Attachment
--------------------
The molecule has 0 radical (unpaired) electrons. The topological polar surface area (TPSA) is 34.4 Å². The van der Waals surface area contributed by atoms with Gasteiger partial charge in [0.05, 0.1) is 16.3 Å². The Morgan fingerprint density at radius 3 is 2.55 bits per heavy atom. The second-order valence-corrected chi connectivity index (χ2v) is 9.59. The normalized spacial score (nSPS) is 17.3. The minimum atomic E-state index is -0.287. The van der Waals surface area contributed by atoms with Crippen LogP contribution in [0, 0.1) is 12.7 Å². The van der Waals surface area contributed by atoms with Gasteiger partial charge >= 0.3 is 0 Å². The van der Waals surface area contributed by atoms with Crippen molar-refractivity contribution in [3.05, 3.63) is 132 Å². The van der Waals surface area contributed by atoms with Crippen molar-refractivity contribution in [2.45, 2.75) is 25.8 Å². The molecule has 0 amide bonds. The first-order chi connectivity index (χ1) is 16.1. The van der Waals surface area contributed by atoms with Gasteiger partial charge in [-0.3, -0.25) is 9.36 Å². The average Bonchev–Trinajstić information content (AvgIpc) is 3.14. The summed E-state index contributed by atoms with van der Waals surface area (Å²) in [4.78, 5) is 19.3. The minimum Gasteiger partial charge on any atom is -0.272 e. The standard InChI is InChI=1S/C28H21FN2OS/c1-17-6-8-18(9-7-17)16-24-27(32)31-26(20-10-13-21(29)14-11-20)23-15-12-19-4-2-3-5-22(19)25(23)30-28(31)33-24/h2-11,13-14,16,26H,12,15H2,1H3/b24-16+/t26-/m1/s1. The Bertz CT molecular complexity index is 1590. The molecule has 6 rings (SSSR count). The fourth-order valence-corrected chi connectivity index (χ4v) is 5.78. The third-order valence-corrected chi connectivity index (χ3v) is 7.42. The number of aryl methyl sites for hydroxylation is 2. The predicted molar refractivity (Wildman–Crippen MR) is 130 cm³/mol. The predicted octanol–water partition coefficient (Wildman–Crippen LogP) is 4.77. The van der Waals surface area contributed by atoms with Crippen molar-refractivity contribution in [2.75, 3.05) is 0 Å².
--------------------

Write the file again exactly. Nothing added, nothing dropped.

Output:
The molecule has 0 radical (unpaired) electrons. The topological polar surface area (TPSA) is 34.4 Å². The van der Waals surface area contributed by atoms with Gasteiger partial charge in [0.05, 0.1) is 16.3 Å². The Morgan fingerprint density at radius 3 is 2.55 bits per heavy atom. The second-order valence-corrected chi connectivity index (χ2v) is 9.59. The normalized spacial score (nSPS) is 17.3. The minimum atomic E-state index is -0.287. The van der Waals surface area contributed by atoms with Crippen LogP contribution in [0, 0.1) is 12.7 Å². The van der Waals surface area contributed by atoms with Gasteiger partial charge >= 0.3 is 0 Å². The van der Waals surface area contributed by atoms with Crippen molar-refractivity contribution in [3.05, 3.63) is 132 Å². The van der Waals surface area contributed by atoms with Crippen molar-refractivity contribution in [2.45, 2.75) is 25.8 Å². The molecule has 0 amide bonds. The first-order chi connectivity index (χ1) is 16.1. The van der Waals surface area contributed by atoms with Gasteiger partial charge in [-0.3, -0.25) is 9.36 Å². The average Bonchev–Trinajstić information content (AvgIpc) is 3.14. The summed E-state index contributed by atoms with van der Waals surface area (Å²) in [4.78, 5) is 19.3. The minimum Gasteiger partial charge on any atom is -0.272 e. The standard InChI is InChI=1S/C28H21FN2OS/c1-17-6-8-18(9-7-17)16-24-27(32)31-26(20-10-13-21(29)14-11-20)23-15-12-19-4-2-3-5-22(19)25(23)30-28(31)33-24/h2-11,13-14,16,26H,12,15H2,1H3/b24-16+/t26-/m1/s1. The Bertz CT molecular complexity index is 1590. The molecule has 6 rings (SSSR count). The fourth-order valence-corrected chi connectivity index (χ4v) is 5.78. The third-order valence-corrected chi connectivity index (χ3v) is 7.42. The number of aryl methyl sites for hydroxylation is 2. The predicted molar refractivity (Wildman–Crippen MR) is 130 cm³/mol. The predicted octanol–water partition coefficient (Wildman–Crippen LogP) is 4.77. The van der Waals surface area contributed by atoms with Crippen molar-refractivity contribution in [2.75, 3.05) is 0 Å².